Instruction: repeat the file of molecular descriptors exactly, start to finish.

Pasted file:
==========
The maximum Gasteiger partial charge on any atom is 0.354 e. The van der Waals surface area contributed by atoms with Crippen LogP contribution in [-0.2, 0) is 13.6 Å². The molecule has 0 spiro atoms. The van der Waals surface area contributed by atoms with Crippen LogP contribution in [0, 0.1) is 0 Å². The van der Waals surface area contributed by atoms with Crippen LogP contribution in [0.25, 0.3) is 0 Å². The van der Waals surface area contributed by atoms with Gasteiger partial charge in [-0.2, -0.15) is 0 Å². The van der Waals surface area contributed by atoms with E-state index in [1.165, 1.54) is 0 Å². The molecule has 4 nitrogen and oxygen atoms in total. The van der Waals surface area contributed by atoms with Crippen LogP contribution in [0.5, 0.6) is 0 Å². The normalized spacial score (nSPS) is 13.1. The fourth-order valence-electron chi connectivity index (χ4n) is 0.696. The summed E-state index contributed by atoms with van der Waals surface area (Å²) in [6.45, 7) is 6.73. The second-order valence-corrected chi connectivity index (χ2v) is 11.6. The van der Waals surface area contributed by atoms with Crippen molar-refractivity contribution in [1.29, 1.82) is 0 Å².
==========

The maximum Gasteiger partial charge on any atom is 0.354 e. The van der Waals surface area contributed by atoms with Crippen LogP contribution in [-0.2, 0) is 13.6 Å². The molecule has 0 spiro atoms. The van der Waals surface area contributed by atoms with Crippen LogP contribution in [0, 0.1) is 0 Å². The van der Waals surface area contributed by atoms with Crippen LogP contribution in [0.25, 0.3) is 0 Å². The van der Waals surface area contributed by atoms with Gasteiger partial charge in [-0.2, -0.15) is 0 Å². The van der Waals surface area contributed by atoms with E-state index in [1.165, 1.54) is 0 Å². The molecule has 4 nitrogen and oxygen atoms in total. The van der Waals surface area contributed by atoms with Crippen LogP contribution in [0.5, 0.6) is 0 Å². The normalized spacial score (nSPS) is 13.1. The fourth-order valence-electron chi connectivity index (χ4n) is 0.696. The summed E-state index contributed by atoms with van der Waals surface area (Å²) in [6.45, 7) is 6.73. The second-order valence-corrected chi connectivity index (χ2v) is 11.6. The van der Waals surface area contributed by atoms with Crippen molar-refractivity contribution in [1.29, 1.82) is 0 Å².